I get it. You worked hard on preserving those fresh garden veggies, and you’re looking forward to enjoying them on a cold, dark winter evening. You pull a glass jar from your pantry, and you notice the signs of food spoilage.
It’s disappointing. If the spoilage isn’t too evident, you might even be tempted to ignore it and enjoy those veggies anyway. And, no, I’m not pointing a finger at you specifically. Anyone, including myself, who has preserved vegetables has gone through this.
But if there’s one rule in food safety, it’s this: When in doubt, toss it out.
Now then, what are those signs? And what does food spoilage mean, exactly? And will it “really” hurt you?
The 7 signs of food spoilage you can’t ignore
Before we run through some of the signs of food spoilage, let’s talk definitions. The USDA has a specific definition of food spoilage:
“Foods that deteriorate and develop unpleasant odors, tastes, and textures are spoiled. Spoilage bacteria can cause fruits and vegetables to get mushy or slimy, or meat to develop a bad odor. Most people would not choose to eat spoiled food.”
However, the National Center for Home Food Preservation (NCHFP) at the University of Georgia points out that some spoiled foods may show “very little evidence” of contamination.
For our purposes here, I’d like to use the broader definition. Not that I want to argue with the USDA, but when it comes to food safety, I’d rather go overboard than have someone get sick. Still, we can start with some of the obvious signs that the USDA mentions.
1. Mushy or slimy. Pretty obvious, right? If you open your jar of carrots that you preserved a few months back, and they’re slimy as a jack-o-lantern two weeks past Halloween, it’s safe to assume they are spoiled.
2. Offensive odor. Again, this is one of the more obvious signs of food spoilage. If your nose crinkles and your eyes tear up when you open a jar of preserved vegetables, there’s a good chance you need to get rid of it.
3. Tastes bad. Do NOT taste suspect food to figure out if it is spoiled. However, if you don’t notice any other signs of food spoilage and take a bite, an “off” taste could indicate that your food has taken a turn for the worse.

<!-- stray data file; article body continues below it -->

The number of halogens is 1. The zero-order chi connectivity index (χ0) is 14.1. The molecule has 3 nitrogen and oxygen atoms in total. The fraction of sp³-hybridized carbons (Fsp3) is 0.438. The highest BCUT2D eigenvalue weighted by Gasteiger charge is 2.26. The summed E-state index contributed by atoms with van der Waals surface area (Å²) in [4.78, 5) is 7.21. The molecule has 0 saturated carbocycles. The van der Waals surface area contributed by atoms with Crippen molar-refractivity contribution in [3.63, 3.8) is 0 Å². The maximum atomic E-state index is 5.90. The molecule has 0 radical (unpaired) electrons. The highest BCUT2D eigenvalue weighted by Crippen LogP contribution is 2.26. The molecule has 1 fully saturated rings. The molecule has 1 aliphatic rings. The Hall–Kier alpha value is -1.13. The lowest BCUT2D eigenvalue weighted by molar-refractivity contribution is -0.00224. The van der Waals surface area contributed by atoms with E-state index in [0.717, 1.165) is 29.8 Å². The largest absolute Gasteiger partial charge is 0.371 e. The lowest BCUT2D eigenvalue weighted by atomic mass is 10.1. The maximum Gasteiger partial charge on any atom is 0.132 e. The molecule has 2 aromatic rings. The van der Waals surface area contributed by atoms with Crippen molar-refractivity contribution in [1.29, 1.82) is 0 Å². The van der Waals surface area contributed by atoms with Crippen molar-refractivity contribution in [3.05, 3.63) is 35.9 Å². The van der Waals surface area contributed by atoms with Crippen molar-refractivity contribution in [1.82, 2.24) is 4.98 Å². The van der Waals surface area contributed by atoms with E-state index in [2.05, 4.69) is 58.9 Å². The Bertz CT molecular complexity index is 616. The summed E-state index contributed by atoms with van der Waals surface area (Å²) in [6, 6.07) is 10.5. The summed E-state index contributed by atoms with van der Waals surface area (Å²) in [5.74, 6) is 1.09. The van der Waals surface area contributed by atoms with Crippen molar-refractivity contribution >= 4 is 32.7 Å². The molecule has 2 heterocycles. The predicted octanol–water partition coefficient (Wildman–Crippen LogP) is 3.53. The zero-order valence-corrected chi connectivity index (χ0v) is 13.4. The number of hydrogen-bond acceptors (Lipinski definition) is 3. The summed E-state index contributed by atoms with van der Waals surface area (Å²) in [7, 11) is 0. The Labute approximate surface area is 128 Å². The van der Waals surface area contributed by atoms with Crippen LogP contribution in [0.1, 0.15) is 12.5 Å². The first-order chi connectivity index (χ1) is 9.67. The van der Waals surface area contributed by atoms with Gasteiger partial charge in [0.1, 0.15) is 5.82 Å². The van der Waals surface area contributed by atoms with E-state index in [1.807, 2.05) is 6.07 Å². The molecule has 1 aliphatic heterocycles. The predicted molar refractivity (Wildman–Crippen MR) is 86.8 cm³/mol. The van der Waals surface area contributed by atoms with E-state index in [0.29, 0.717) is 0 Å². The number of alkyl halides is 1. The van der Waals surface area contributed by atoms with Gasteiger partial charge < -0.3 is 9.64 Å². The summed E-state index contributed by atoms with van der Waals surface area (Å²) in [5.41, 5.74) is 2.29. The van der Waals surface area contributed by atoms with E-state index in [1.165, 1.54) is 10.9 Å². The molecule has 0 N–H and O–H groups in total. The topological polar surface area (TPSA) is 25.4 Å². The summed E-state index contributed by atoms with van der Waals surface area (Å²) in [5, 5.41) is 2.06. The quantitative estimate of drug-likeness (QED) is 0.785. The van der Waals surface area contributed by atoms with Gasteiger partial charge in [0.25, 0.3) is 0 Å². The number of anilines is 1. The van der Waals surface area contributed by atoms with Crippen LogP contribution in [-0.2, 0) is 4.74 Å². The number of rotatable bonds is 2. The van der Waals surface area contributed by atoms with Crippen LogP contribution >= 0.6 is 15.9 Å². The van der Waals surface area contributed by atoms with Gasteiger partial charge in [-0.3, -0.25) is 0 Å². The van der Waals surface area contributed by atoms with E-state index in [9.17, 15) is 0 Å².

4. Mold. Yes, I know many of us were taught that we can just scrape off the moldy part and still enjoy the rest of the food. But like many things we used to believe (coffee will stunt your growth or Elvis is still alive), it’s just not true. Mold can permeate your preserved vegetables far beyond what you can see on the surface.
5. Leaking or broken seals. It’s easy to understand why this would be an indication that your preserved veggies have gone bad. Leaks or broken seals mean that bacteria has had every chance to infiltrate your jar. Since bacteria such as Salmonella and E. coli proliferate in temperatures above 40 degrees Fahrenheit, and since these bacteria don’t have a taste or smell, the only option here is to discard that jar of vegetables.
6. Bubbles and spurts. Bubbles are bad. Spurting liquid when you open a jar is bad. The exception here is that in the first day or two after you can your vegetables, there may be some settling.
7. Power failure. Many preserved vegetables are canned or dried, but you can also preserve vegetables in the freezer. Unfortunately, a prolonged power failure could result in thawing and potential contamination.
A word about Clostridium botulinum
One of the problems about sticking to the more obvious signs of food spoilage like mold or sliminess is that those signs aren’t always there.
Bessie E. McClelland, extension nutritionist at Montana State College, put it succinctly:
“The food may be soft or slimy or discolored and the liquid cloudy or it may not show any of these signs, not even an odor. Death has resulted from such food that showed no signs of spoilage.”
Though she wrote that in 1945, not much has changed. The USDA currently states that “Botulism is a deadly food poisoning” that may appear in incorrectly processed canned goods. They also state that contaminated foods can taste and smell normal.
It’s also important to note that, according to the National Center for Home Food Preservation and the CDC, you should never taste suspect food to determine whether or not it is safe. The CDC explicitly states:
“You cannot see, smell, or taste botulinum toxin – but taking even a small taste of food containing this toxin can be deadly.”
Both sources also suggest using rubber gloves and taking extensive precautions when handling contaminated foods as the toxin can enter your system through the skin.
What does this all mean? If you do your own canning, be sure to follow the guidelines laid out by the NCHFP. If your preserved vegetables show any of the above signs of food spoilage, proceed as if it is contaminated.
Now that I’ve stressed you out, it’s worth mentioning that preserving foods from your garden can be fun and a great way to hold onto those delicious fresh veggies well into the winter. Just follow a few basic food safety guidelines and you should be fine.
Have you had preserved food go bad? How did you notice?